Diversified investment means that you spread your invested funds across various assets and asset classes, covering different risks and time horizons. By diversifying, investors mainly seek to minimize the inherent risk of investing money – and there are no investment instruments that are entirely without risk. ETFs, mutual funds, the stock market, quant hedge funds – all of these carry a certain amount of risk, especially when market volatility comes into play. A diversified portfolio helps to rebalance that volatility, generating steady streams of income with minimal risk.
Let's assume you have decided to spend a sizable amount of money on the stock market. You've identified air travel as a worthwhile investment field because you enjoy flying yourself, and you think the industry will only grow going forward. After a while, the stocks have indeed gone up, and your investment has paid off. But then, the COVID-19 crisis starts, and air travel is severely impacted by international emergency regulations. Your stock's value suddenly plummets, and your money may be gone for good. If you had invested some of your money into alternative stocks, you might have limited the amount you lost, or you might have made enough money from other investments to balance out your losses. This example shows the main benefits of diversification:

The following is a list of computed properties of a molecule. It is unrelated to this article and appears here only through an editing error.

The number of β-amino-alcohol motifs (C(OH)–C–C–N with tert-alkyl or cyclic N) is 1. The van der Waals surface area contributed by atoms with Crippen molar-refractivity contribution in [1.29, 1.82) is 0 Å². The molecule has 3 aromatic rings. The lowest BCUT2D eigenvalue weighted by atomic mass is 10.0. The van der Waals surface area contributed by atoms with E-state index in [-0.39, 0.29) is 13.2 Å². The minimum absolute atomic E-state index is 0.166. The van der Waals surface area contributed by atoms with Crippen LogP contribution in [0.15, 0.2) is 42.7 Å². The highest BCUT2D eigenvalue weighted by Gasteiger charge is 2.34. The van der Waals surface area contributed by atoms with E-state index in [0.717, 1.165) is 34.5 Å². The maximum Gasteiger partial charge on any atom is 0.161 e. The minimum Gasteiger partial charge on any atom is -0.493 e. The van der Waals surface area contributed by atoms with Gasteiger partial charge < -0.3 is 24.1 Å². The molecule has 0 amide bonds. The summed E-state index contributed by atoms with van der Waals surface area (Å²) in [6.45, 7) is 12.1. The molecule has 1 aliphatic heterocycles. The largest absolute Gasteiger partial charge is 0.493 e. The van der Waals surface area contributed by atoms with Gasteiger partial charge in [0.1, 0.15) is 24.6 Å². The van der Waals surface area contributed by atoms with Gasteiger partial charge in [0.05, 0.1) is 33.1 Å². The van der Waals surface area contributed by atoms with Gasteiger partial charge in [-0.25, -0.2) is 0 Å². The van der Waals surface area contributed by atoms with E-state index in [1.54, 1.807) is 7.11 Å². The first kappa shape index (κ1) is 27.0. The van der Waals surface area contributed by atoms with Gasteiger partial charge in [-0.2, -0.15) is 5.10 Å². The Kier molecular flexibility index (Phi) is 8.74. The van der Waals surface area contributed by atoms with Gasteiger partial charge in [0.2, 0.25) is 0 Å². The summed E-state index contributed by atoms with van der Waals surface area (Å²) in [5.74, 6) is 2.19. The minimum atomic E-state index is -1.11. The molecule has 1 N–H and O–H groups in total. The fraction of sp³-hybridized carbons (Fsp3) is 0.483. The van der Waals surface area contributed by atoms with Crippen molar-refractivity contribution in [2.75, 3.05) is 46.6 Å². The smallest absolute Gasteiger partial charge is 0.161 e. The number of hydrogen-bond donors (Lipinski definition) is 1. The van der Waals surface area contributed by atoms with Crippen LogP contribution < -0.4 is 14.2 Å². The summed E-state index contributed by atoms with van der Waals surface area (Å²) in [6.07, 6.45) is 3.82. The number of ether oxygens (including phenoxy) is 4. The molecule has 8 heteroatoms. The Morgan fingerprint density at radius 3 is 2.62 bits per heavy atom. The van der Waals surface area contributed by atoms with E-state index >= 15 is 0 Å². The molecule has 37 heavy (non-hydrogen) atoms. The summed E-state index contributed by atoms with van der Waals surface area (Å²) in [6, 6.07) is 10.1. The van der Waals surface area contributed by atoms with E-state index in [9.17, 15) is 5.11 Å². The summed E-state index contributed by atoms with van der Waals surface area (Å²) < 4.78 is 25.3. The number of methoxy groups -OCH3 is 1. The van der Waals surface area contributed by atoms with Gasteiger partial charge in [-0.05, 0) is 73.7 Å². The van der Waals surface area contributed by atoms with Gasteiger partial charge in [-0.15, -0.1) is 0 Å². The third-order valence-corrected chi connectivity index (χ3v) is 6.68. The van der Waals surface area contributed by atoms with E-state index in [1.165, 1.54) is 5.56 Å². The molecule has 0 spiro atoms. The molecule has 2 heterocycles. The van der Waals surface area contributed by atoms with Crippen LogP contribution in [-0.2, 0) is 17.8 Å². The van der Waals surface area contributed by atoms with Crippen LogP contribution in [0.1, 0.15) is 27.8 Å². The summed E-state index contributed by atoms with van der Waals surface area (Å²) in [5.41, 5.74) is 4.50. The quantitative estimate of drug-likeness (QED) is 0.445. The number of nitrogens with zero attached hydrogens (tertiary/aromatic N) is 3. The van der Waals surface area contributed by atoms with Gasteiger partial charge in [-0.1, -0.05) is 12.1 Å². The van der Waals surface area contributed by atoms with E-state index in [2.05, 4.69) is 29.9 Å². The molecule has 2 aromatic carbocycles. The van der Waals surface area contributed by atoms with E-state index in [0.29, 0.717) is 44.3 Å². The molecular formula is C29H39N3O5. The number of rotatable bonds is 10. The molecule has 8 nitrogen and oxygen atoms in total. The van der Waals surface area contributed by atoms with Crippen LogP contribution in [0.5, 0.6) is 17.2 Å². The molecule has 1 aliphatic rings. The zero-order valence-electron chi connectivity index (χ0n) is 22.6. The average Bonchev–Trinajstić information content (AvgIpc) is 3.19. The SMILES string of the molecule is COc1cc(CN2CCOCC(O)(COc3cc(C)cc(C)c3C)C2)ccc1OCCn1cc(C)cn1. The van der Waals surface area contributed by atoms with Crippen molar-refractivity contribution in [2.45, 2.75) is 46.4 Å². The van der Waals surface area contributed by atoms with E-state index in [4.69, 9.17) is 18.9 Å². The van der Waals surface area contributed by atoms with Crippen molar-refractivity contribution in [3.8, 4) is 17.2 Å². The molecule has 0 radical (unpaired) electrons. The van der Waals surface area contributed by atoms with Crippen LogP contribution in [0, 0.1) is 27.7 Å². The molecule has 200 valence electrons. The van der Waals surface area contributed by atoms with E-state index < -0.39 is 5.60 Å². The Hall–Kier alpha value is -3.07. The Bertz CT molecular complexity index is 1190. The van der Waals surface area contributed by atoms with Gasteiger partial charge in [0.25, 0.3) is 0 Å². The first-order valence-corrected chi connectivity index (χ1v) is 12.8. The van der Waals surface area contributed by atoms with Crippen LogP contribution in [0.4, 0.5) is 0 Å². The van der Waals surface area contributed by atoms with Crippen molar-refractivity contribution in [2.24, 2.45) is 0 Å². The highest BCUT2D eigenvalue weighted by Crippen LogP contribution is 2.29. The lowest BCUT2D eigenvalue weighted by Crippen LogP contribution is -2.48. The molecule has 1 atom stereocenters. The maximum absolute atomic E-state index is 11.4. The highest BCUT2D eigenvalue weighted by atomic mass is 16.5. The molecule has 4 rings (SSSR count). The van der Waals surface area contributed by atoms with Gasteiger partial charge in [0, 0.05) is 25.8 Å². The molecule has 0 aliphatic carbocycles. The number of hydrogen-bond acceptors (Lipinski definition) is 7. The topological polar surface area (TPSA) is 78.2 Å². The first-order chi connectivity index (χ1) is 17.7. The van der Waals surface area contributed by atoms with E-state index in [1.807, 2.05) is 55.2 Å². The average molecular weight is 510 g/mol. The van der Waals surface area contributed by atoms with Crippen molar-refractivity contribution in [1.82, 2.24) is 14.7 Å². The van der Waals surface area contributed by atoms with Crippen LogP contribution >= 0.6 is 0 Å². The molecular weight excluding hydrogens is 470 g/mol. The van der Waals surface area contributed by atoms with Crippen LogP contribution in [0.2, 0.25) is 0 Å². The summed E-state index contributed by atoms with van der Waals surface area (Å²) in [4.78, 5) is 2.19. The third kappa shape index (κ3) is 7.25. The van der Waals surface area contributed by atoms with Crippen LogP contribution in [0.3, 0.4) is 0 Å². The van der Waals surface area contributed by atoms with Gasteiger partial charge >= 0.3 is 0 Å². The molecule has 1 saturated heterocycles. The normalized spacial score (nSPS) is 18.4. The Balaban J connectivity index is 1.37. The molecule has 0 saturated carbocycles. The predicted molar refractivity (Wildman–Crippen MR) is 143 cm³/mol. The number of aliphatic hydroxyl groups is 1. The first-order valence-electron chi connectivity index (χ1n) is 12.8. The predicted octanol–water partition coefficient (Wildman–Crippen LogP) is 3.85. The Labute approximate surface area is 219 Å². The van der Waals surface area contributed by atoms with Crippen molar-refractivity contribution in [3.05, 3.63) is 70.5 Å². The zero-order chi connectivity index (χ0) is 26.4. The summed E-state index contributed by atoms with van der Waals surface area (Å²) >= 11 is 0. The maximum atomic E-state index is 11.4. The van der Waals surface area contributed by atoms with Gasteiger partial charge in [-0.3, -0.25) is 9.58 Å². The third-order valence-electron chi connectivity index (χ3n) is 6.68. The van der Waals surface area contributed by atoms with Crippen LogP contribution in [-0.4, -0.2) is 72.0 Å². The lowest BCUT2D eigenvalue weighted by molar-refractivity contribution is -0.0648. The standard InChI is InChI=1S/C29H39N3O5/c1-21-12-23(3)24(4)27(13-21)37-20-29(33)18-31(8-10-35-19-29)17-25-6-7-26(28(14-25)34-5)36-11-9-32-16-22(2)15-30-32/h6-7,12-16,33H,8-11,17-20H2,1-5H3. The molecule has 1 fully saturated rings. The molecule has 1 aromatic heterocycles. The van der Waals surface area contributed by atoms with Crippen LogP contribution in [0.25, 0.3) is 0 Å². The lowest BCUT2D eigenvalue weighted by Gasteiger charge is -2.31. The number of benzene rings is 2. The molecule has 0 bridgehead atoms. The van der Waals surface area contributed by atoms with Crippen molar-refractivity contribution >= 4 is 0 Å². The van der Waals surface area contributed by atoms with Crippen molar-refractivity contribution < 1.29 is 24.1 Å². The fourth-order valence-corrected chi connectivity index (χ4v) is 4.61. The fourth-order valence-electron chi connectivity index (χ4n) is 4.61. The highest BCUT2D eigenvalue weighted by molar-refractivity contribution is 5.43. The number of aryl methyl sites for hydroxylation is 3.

- minimizing risk
- reducing volatility
- generating a safety net
By definition, diversification is a method to minimize the financial risk inherent in investing, both systematic risk and unsystematic risk. Diversifying investments requires asset allocation in a variety of financial instruments, fields, and investment opportunities. This can also have the effect of maximizing the expected returns of your investment. Whether you invest in real estate, mutual funds, quants, or ETFs, diversification is one of an investor's most important tools.